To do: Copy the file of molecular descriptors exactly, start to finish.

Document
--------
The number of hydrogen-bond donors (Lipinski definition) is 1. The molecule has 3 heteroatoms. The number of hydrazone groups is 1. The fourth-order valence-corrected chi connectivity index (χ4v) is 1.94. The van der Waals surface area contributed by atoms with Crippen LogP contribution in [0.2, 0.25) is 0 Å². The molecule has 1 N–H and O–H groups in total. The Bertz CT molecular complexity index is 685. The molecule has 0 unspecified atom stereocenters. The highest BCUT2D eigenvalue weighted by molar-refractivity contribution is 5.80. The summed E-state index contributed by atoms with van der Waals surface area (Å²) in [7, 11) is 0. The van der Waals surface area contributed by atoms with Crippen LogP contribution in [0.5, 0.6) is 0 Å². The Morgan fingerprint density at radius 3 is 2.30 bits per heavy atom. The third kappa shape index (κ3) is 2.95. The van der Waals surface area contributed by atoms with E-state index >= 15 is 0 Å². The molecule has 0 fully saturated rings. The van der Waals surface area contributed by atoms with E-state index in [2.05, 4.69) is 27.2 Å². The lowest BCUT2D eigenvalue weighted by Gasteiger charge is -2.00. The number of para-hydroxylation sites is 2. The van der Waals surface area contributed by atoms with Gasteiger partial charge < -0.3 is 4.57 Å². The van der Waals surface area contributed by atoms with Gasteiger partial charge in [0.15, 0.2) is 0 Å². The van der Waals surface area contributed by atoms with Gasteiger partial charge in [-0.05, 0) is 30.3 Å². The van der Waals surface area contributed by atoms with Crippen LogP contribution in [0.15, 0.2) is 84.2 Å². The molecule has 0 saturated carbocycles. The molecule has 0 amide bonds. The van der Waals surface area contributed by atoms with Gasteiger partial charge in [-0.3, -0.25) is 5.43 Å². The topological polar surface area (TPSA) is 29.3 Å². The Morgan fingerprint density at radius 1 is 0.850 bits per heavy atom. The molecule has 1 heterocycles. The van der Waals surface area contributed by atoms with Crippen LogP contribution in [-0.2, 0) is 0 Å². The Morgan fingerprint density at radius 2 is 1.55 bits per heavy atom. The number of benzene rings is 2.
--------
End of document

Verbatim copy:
The number of hydrogen-bond donors (Lipinski definition) is 1. The molecule has 3 heteroatoms. The number of hydrazone groups is 1. The fourth-order valence-corrected chi connectivity index (χ4v) is 1.94. The van der Waals surface area contributed by atoms with Crippen LogP contribution in [0.2, 0.25) is 0 Å². The molecule has 1 N–H and O–H groups in total. The Bertz CT molecular complexity index is 685. The molecule has 0 unspecified atom stereocenters. The highest BCUT2D eigenvalue weighted by molar-refractivity contribution is 5.80. The summed E-state index contributed by atoms with van der Waals surface area (Å²) in [7, 11) is 0. The van der Waals surface area contributed by atoms with Crippen LogP contribution in [0.5, 0.6) is 0 Å². The Morgan fingerprint density at radius 3 is 2.30 bits per heavy atom. The third kappa shape index (κ3) is 2.95. The van der Waals surface area contributed by atoms with E-state index >= 15 is 0 Å². The molecule has 0 fully saturated rings. The van der Waals surface area contributed by atoms with E-state index in [2.05, 4.69) is 27.2 Å². The lowest BCUT2D eigenvalue weighted by Gasteiger charge is -2.00. The number of para-hydroxylation sites is 2. The van der Waals surface area contributed by atoms with Gasteiger partial charge < -0.3 is 4.57 Å². The van der Waals surface area contributed by atoms with Gasteiger partial charge in [0.15, 0.2) is 0 Å². The van der Waals surface area contributed by atoms with Gasteiger partial charge in [-0.05, 0) is 30.3 Å². The van der Waals surface area contributed by atoms with Crippen LogP contribution in [0.15, 0.2) is 84.2 Å². The molecule has 0 saturated carbocycles. The molecule has 0 amide bonds. The van der Waals surface area contributed by atoms with Gasteiger partial charge in [-0.3, -0.25) is 5.43 Å². The topological polar surface area (TPSA) is 29.3 Å². The Morgan fingerprint density at radius 1 is 0.850 bits per heavy atom. The molecule has 1 heterocycles. The van der Waals surface area contributed by atoms with Crippen LogP contribution in [-0.2, 0) is 0 Å². The Morgan fingerprint density at radius 2 is 1.55 bits per heavy atom. The number of benzene rings is 2.